Poet: Geoffrey Hill
Link: Google books
The final lines of Geoffrey Hill’s “Ars” could stand as a general apology for his poetic method:
………………………………I grasp the possible
rightness of certain things
that possess the imagination, however briefly;
the verdict of their patterned randomness.
“Patterned randomness” is how his poems often feel, with images and thoughts occurring in a succession whose underlying logic I can vaguely sense (“patterned”) but cannot quite articulate (“randomness”). “Ars” is no exception. The first part of the poem reads like a sequence of private jokes, some of which are funny even if I don’t quite get them—
What is incomparable and are we
making a list?
—and others of which are mostly just puzzling:
Don’t lay destructive charge if you were booked
This is only somewhat mitigated by the section’s final line:
Not everything’s a joke but we’ve been had.
With the second part I gain a little clarity. The jokes are contextualized: vision cannot deny them. How could vision, which is “the province / of human discourse, error, self-delusion”—this is the old Platonic mockery—come to any other conclusion?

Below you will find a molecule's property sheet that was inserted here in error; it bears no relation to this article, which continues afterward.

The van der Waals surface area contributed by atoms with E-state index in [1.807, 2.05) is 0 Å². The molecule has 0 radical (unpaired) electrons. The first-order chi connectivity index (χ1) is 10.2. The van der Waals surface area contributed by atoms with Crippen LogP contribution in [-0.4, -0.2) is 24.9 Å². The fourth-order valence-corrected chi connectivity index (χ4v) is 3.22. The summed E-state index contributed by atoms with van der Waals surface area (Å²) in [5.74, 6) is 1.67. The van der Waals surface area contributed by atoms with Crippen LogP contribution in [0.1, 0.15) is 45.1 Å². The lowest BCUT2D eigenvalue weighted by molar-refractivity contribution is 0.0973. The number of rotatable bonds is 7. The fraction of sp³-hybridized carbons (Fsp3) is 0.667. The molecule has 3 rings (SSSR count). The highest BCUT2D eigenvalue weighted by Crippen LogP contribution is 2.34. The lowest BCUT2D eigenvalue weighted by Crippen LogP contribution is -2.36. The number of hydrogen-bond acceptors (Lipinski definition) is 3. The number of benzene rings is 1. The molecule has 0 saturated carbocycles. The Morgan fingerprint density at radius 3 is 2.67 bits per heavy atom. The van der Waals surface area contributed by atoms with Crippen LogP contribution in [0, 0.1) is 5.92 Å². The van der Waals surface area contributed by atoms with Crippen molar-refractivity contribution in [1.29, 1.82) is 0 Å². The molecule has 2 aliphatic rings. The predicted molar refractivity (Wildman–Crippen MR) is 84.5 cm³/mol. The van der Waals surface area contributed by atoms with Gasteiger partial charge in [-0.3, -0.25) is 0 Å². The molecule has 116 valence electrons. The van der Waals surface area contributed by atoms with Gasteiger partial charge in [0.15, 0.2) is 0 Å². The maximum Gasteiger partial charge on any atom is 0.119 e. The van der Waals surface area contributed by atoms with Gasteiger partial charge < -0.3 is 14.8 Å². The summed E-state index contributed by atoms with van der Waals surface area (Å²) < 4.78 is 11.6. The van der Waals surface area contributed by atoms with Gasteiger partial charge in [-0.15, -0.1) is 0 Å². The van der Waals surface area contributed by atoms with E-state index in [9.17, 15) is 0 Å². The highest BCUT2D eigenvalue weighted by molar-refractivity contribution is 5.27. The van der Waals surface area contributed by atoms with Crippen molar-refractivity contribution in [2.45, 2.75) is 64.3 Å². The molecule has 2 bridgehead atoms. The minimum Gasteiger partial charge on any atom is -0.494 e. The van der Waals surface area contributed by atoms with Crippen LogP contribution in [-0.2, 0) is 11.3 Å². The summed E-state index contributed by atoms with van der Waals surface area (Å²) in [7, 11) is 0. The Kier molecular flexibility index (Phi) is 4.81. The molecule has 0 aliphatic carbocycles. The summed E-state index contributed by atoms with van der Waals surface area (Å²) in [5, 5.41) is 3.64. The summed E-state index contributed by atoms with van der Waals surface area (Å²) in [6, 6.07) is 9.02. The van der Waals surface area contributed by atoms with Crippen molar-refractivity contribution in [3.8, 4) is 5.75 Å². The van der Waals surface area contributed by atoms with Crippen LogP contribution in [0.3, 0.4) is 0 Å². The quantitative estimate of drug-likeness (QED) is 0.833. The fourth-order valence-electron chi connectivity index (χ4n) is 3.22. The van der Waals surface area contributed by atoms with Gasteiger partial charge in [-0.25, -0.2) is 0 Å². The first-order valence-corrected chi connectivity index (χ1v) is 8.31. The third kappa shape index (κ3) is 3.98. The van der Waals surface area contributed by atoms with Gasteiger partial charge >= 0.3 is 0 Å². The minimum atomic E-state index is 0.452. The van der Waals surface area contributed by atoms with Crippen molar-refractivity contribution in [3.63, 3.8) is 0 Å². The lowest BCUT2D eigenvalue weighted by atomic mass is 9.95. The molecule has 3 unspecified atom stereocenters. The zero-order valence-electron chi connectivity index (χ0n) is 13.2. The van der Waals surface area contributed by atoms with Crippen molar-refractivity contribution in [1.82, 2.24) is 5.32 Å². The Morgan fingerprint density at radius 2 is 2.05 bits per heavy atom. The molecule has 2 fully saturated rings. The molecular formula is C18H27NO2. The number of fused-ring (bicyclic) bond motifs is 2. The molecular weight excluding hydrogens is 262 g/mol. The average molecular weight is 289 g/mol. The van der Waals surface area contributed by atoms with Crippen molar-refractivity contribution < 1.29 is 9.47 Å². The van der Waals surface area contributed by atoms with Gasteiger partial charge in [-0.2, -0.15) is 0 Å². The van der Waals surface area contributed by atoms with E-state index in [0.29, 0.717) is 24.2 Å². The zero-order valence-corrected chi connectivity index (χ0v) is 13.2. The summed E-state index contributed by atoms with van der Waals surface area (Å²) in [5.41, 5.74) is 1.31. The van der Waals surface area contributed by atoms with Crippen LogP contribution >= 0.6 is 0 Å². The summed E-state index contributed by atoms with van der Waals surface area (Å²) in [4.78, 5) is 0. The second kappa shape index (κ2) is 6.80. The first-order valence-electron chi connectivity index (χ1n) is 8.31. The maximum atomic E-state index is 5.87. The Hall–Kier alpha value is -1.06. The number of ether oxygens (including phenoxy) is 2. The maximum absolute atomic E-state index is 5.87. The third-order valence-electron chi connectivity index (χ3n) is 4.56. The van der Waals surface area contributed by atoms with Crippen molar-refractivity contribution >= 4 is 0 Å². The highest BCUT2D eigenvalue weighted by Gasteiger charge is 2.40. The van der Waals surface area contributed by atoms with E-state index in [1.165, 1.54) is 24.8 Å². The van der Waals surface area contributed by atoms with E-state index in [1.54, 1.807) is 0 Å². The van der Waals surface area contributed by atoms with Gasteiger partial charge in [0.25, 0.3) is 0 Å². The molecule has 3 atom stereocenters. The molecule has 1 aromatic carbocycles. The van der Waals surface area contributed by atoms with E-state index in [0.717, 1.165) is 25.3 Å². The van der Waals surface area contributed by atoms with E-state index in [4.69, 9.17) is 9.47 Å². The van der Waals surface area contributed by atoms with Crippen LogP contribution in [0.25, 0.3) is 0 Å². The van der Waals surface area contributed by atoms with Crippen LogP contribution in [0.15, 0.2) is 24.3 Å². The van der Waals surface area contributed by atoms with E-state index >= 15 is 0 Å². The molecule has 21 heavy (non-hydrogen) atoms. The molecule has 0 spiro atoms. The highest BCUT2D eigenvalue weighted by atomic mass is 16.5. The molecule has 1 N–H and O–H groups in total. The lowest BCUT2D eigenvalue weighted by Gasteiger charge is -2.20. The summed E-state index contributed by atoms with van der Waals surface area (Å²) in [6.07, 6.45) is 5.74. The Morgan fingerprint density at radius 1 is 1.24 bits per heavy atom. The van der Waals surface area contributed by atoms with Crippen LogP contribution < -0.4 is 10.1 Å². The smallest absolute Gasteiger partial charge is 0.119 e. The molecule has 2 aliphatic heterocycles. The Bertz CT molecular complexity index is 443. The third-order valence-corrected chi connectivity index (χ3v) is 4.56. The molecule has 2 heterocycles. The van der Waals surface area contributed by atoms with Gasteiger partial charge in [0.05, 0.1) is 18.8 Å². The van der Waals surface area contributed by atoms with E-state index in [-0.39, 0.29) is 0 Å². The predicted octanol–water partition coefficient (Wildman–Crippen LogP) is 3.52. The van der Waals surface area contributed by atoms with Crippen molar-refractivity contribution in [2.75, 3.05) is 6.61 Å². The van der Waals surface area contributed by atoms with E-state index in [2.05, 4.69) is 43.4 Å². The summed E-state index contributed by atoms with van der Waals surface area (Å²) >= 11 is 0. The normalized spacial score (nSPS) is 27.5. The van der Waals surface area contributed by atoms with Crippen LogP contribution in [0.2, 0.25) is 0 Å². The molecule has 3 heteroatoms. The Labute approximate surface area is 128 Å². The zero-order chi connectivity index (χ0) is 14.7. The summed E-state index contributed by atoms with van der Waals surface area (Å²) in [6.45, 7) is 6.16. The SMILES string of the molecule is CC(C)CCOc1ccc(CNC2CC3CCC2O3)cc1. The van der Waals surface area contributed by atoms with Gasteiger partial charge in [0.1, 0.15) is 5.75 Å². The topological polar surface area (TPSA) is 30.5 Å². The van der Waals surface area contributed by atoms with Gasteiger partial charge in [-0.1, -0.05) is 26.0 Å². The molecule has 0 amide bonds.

How risible the solemnized
intentions towards joy.
So there are jokes. Something of our entire condition is a joke. But I can’t go much further, because I’m not in on it. I mean, I am in on the joke of life, broadly speaking, but Hill is telling it in a way that is still obscure to me. I might as well end, then. Since I began at the end, it is only right that I end at the beginning. Just as the final lines present Hill’s method as a poet, so does the first line provide words of encouragement to the reader:
Hazardous but press on.